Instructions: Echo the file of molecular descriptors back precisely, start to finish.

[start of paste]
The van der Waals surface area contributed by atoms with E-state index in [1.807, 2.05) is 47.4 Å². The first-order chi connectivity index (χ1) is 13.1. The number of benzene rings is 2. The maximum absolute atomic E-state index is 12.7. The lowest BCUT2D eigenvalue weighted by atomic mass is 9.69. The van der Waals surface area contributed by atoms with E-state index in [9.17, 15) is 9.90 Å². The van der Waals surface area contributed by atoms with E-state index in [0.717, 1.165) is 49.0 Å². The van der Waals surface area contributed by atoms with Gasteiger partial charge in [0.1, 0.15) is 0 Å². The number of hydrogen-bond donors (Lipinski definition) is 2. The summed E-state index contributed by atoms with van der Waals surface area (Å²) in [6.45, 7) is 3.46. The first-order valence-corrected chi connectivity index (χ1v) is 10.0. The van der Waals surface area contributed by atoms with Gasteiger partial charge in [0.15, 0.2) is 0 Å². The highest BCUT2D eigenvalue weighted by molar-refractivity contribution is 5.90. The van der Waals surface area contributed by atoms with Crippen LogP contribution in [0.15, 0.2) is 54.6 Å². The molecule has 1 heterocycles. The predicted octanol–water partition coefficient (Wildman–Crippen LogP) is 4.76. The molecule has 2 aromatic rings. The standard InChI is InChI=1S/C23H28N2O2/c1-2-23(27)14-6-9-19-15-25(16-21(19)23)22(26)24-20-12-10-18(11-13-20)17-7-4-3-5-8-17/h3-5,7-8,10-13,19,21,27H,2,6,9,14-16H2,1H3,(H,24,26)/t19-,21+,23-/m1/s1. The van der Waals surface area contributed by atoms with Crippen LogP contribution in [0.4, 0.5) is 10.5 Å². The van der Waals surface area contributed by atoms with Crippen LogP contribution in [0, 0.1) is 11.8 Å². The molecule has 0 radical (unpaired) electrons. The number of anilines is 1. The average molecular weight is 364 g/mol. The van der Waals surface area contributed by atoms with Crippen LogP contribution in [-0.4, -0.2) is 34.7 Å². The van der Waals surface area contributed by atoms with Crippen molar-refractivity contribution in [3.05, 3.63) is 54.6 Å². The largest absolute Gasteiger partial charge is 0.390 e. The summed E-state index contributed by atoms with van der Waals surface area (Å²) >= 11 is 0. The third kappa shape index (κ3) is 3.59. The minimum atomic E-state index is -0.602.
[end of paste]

The van der Waals surface area contributed by atoms with E-state index in [1.807, 2.05) is 47.4 Å². The first-order chi connectivity index (χ1) is 13.1. The number of benzene rings is 2. The maximum absolute atomic E-state index is 12.7. The lowest BCUT2D eigenvalue weighted by atomic mass is 9.69. The van der Waals surface area contributed by atoms with E-state index in [9.17, 15) is 9.90 Å². The van der Waals surface area contributed by atoms with E-state index in [0.717, 1.165) is 49.0 Å². The van der Waals surface area contributed by atoms with Gasteiger partial charge in [0.1, 0.15) is 0 Å². The number of hydrogen-bond donors (Lipinski definition) is 2. The summed E-state index contributed by atoms with van der Waals surface area (Å²) in [6.45, 7) is 3.46. The first-order valence-corrected chi connectivity index (χ1v) is 10.0. The van der Waals surface area contributed by atoms with Gasteiger partial charge in [0.15, 0.2) is 0 Å². The highest BCUT2D eigenvalue weighted by molar-refractivity contribution is 5.90. The van der Waals surface area contributed by atoms with Crippen LogP contribution in [0.15, 0.2) is 54.6 Å². The molecule has 1 heterocycles. The predicted octanol–water partition coefficient (Wildman–Crippen LogP) is 4.76. The molecule has 2 aromatic rings. The standard InChI is InChI=1S/C23H28N2O2/c1-2-23(27)14-6-9-19-15-25(16-21(19)23)22(26)24-20-12-10-18(11-13-20)17-7-4-3-5-8-17/h3-5,7-8,10-13,19,21,27H,2,6,9,14-16H2,1H3,(H,24,26)/t19-,21+,23-/m1/s1. The van der Waals surface area contributed by atoms with Crippen LogP contribution in [0.4, 0.5) is 10.5 Å². The van der Waals surface area contributed by atoms with Crippen LogP contribution in [0, 0.1) is 11.8 Å². The molecule has 0 radical (unpaired) electrons. The number of anilines is 1. The average molecular weight is 364 g/mol. The van der Waals surface area contributed by atoms with Crippen LogP contribution in [-0.4, -0.2) is 34.7 Å². The van der Waals surface area contributed by atoms with Crippen molar-refractivity contribution in [3.05, 3.63) is 54.6 Å². The largest absolute Gasteiger partial charge is 0.390 e. The summed E-state index contributed by atoms with van der Waals surface area (Å²) >= 11 is 0. The third kappa shape index (κ3) is 3.59. The minimum atomic E-state index is -0.602.